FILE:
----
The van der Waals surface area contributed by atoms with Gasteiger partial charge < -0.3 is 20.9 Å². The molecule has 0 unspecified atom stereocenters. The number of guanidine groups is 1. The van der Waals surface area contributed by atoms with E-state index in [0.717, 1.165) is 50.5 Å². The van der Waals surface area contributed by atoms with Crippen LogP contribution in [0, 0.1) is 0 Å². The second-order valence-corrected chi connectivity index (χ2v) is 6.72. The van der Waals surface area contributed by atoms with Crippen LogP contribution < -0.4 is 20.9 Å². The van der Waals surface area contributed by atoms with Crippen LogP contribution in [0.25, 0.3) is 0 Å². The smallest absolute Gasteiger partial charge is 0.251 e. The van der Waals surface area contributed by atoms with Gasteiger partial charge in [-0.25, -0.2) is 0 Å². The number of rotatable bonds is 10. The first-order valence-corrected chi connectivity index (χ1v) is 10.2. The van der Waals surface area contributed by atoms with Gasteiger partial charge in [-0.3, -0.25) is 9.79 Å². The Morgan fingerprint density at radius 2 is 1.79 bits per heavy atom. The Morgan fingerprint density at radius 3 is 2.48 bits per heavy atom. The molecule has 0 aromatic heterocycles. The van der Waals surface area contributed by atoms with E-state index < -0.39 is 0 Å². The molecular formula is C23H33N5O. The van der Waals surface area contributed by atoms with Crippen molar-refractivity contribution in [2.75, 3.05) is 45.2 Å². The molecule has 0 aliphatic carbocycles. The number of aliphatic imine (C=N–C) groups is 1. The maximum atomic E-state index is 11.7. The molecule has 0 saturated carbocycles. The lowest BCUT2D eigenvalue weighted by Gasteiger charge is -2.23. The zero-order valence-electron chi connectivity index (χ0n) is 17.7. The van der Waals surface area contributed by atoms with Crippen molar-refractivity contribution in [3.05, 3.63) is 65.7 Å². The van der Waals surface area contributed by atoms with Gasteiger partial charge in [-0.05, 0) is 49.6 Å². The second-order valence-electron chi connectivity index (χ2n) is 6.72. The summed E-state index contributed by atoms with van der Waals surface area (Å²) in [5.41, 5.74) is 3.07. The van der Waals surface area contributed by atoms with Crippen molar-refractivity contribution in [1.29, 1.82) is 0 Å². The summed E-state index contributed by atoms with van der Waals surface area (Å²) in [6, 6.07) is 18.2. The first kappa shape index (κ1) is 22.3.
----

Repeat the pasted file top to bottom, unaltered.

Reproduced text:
The van der Waals surface area contributed by atoms with Gasteiger partial charge < -0.3 is 20.9 Å². The molecule has 0 unspecified atom stereocenters. The number of guanidine groups is 1. The van der Waals surface area contributed by atoms with E-state index in [0.717, 1.165) is 50.5 Å². The van der Waals surface area contributed by atoms with Crippen LogP contribution in [0, 0.1) is 0 Å². The second-order valence-corrected chi connectivity index (χ2v) is 6.72. The van der Waals surface area contributed by atoms with Crippen LogP contribution < -0.4 is 20.9 Å². The van der Waals surface area contributed by atoms with Crippen LogP contribution in [0.25, 0.3) is 0 Å². The smallest absolute Gasteiger partial charge is 0.251 e. The van der Waals surface area contributed by atoms with Gasteiger partial charge in [-0.25, -0.2) is 0 Å². The number of rotatable bonds is 10. The first-order valence-corrected chi connectivity index (χ1v) is 10.2. The van der Waals surface area contributed by atoms with Gasteiger partial charge in [-0.3, -0.25) is 9.79 Å². The Morgan fingerprint density at radius 2 is 1.79 bits per heavy atom. The Morgan fingerprint density at radius 3 is 2.48 bits per heavy atom. The molecule has 0 aromatic heterocycles. The van der Waals surface area contributed by atoms with E-state index < -0.39 is 0 Å². The molecular formula is C23H33N5O. The van der Waals surface area contributed by atoms with Crippen molar-refractivity contribution in [2.75, 3.05) is 45.2 Å². The molecule has 0 aliphatic carbocycles. The number of aliphatic imine (C=N–C) groups is 1. The maximum atomic E-state index is 11.7. The molecule has 0 saturated carbocycles. The lowest BCUT2D eigenvalue weighted by Gasteiger charge is -2.23. The zero-order valence-electron chi connectivity index (χ0n) is 17.7. The van der Waals surface area contributed by atoms with Crippen molar-refractivity contribution in [3.05, 3.63) is 65.7 Å². The van der Waals surface area contributed by atoms with Gasteiger partial charge in [-0.05, 0) is 49.6 Å². The second-order valence-electron chi connectivity index (χ2n) is 6.72. The summed E-state index contributed by atoms with van der Waals surface area (Å²) in [5.41, 5.74) is 3.07. The van der Waals surface area contributed by atoms with Crippen molar-refractivity contribution in [1.29, 1.82) is 0 Å². The summed E-state index contributed by atoms with van der Waals surface area (Å²) in [6, 6.07) is 18.2. The first kappa shape index (κ1) is 22.3.